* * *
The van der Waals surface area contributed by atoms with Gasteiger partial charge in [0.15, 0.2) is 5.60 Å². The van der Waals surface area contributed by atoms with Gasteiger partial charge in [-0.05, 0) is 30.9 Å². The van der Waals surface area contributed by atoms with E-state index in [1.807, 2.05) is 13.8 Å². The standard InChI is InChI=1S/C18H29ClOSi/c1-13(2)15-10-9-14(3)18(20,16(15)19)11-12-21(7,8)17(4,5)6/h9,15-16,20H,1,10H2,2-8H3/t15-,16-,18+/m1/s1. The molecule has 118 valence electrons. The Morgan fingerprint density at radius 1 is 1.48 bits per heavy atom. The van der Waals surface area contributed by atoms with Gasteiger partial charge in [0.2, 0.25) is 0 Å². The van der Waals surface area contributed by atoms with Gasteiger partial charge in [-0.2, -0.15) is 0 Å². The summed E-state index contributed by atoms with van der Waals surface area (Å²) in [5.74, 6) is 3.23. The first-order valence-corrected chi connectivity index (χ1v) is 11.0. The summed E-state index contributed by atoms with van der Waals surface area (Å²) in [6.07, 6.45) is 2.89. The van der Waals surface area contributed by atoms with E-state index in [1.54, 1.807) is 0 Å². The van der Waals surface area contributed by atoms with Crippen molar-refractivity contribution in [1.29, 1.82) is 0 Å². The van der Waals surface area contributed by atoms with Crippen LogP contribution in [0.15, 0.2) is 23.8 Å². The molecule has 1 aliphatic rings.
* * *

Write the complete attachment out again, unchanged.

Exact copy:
The van der Waals surface area contributed by atoms with Gasteiger partial charge in [0.15, 0.2) is 5.60 Å². The van der Waals surface area contributed by atoms with Gasteiger partial charge in [-0.05, 0) is 30.9 Å². The van der Waals surface area contributed by atoms with E-state index in [1.807, 2.05) is 13.8 Å². The standard InChI is InChI=1S/C18H29ClOSi/c1-13(2)15-10-9-14(3)18(20,16(15)19)11-12-21(7,8)17(4,5)6/h9,15-16,20H,1,10H2,2-8H3/t15-,16-,18+/m1/s1. The molecule has 118 valence electrons. The Morgan fingerprint density at radius 1 is 1.48 bits per heavy atom. The van der Waals surface area contributed by atoms with Gasteiger partial charge in [0.2, 0.25) is 0 Å². The van der Waals surface area contributed by atoms with Gasteiger partial charge in [-0.2, -0.15) is 0 Å². The summed E-state index contributed by atoms with van der Waals surface area (Å²) in [5.74, 6) is 3.23. The first-order valence-corrected chi connectivity index (χ1v) is 11.0. The summed E-state index contributed by atoms with van der Waals surface area (Å²) in [6.07, 6.45) is 2.89. The van der Waals surface area contributed by atoms with E-state index in [1.54, 1.807) is 0 Å². The van der Waals surface area contributed by atoms with Crippen molar-refractivity contribution in [1.29, 1.82) is 0 Å². The van der Waals surface area contributed by atoms with Crippen LogP contribution in [0.15, 0.2) is 23.8 Å². The molecule has 1 aliphatic rings.